In an age of online surveillance and self-censorship, proponents view anonymity as an essential component of privacy and free-speech.
The problem with anonymous apps is the torrent of reports of cyberbullying, harassment and threats that appear to be even more of a feature than in regular social networks. Psychologist John Suler, who specialises in online behaviour, describes this phenomenon as the “online disinhibition effect”. This means people feel less accountable for their actions when they feel removed from their real identities.
The veil provided by anonymity enables people to become rude, critical, angry, hateful and threatening towards one another, without fear of repercussion. But this opportunity for uninhibited expression is also what makes anonymous apps both attractive to and beneficial for people who want to use them in a positive way.
Freedom from social media’s tyranny
Recent studies highlight that young people are becoming increasingly dissatisfied with the narcissistic culture that dominates networks such as Facebook, Instagram and Snapchat. Due to the nature of their design, these platforms encourage people to present idealised versions of themselves. Not only is this emotionally taxing, but deploying the camera filters and other image augmentation tools involved in these idealised presentations means this process can involve a significant workload.
Young people increasingly feel that social media can lead to anxiety and feelings of inadequacy that they take from constantly comparing themselves to unrealistic images of other people. In light of these pressures, it’s less surprising that young people are increasingly turning to various forms of anonymous interaction that free them from the need to present a perfect avatar.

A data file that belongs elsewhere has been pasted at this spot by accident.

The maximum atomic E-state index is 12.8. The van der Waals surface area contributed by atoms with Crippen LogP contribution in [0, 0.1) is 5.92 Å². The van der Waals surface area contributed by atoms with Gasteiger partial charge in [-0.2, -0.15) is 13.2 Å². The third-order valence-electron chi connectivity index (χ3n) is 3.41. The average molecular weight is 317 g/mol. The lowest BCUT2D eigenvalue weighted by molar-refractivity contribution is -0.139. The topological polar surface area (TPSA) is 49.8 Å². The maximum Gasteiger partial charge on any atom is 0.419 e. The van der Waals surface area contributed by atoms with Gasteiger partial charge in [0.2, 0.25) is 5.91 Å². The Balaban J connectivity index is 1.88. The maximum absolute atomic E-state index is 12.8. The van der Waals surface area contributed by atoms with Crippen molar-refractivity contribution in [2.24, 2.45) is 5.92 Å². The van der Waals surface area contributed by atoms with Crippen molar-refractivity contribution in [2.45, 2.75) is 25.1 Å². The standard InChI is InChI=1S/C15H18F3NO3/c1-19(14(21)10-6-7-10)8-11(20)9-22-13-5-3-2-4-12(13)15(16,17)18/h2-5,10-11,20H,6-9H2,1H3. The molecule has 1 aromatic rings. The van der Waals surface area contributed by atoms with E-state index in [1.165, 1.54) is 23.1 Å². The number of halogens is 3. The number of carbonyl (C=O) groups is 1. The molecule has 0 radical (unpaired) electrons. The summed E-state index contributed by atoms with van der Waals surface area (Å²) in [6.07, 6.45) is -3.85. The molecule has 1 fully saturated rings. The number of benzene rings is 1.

Instead, anonymous apps provide a forum for young people to engage in what they consider to be more authentic modes of interaction, expression and connection. This can take various forms. For some, anonymity opens up space, to be honest about the problems they suffer and seek support for issues that carry a stigma – such as anxiety, depression, self-harm, addiction and body dysphoria. It can provide an important outlet for catharsis and, at times, comfort.
For others, anonymity gives them a way to pronounce their harsh “truths” on important social issues without fear of retribution for going against popular opinions of their peers. One aspect of the idealised self-presentation of social media is supporting certain views because they are seen to be fashionable among a certain group of people, rather than because they are truly held beliefs.
This so-called “virtue signalling” is part of the debate about the authenticity of interactions online. While anonymity doesn’t necessarily create more intellectual discussion, it does provide a more open forum where people can represent their true opinions without fear of being ostracised or harassed for saying the wrong thing.
A ban would be shortsighted
Anonymity is not perfect, it is not always good, but equally, it is not always bad. Cyberbullying is undoubtedly a serious issue that needs to be tackled. Yet content moderation and the determination of what can, and cannot, be said or shared online is subjective. It is an imperfect system, but calls for an outright ban on anonymity may be short-sighted. They tend to underline the negative associations of anonymity without showing awareness of its positive potential.
What is truly needed is education. Certainly more needs to be done to educate young people about the perils of social media consumption. Updated curricula in schools, colleges and universities can, and should, do much more in this respect.
But equally, app designers and service providers need to become more aware of the negative effects that their offerings can have. Safeguarding should top the agendas of Silicon Valley companies, especially when they are targeting young people and freeing people to say whatever they like without fear of repercussions.